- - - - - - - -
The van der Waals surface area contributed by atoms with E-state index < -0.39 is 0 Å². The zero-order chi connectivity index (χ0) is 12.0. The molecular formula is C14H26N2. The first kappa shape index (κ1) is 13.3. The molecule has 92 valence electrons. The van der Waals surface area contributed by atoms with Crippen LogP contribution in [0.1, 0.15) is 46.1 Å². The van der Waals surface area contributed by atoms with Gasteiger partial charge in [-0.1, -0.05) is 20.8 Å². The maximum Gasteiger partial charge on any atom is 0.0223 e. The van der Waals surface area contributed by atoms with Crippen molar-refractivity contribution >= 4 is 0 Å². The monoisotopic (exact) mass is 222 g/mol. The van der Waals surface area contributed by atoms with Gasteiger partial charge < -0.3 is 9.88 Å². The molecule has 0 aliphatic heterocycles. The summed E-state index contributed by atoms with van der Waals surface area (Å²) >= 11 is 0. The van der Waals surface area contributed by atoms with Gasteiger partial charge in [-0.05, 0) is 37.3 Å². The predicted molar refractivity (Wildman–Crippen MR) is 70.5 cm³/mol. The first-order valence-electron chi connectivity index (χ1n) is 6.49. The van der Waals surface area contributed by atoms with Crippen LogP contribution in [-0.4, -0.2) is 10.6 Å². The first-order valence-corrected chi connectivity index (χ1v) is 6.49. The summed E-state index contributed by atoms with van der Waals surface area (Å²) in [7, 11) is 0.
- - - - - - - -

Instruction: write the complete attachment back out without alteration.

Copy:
The van der Waals surface area contributed by atoms with E-state index < -0.39 is 0 Å². The zero-order chi connectivity index (χ0) is 12.0. The molecular formula is C14H26N2. The first kappa shape index (κ1) is 13.3. The molecule has 92 valence electrons. The van der Waals surface area contributed by atoms with Crippen LogP contribution in [0.1, 0.15) is 46.1 Å². The van der Waals surface area contributed by atoms with Gasteiger partial charge in [-0.1, -0.05) is 20.8 Å². The maximum Gasteiger partial charge on any atom is 0.0223 e. The van der Waals surface area contributed by atoms with Crippen molar-refractivity contribution >= 4 is 0 Å². The monoisotopic (exact) mass is 222 g/mol. The van der Waals surface area contributed by atoms with Gasteiger partial charge < -0.3 is 9.88 Å². The molecule has 0 aliphatic heterocycles. The summed E-state index contributed by atoms with van der Waals surface area (Å²) >= 11 is 0. The van der Waals surface area contributed by atoms with Gasteiger partial charge in [-0.05, 0) is 37.3 Å². The predicted molar refractivity (Wildman–Crippen MR) is 70.5 cm³/mol. The first-order valence-electron chi connectivity index (χ1n) is 6.49. The van der Waals surface area contributed by atoms with Crippen LogP contribution in [-0.4, -0.2) is 10.6 Å². The first-order valence-corrected chi connectivity index (χ1v) is 6.49. The summed E-state index contributed by atoms with van der Waals surface area (Å²) in [7, 11) is 0.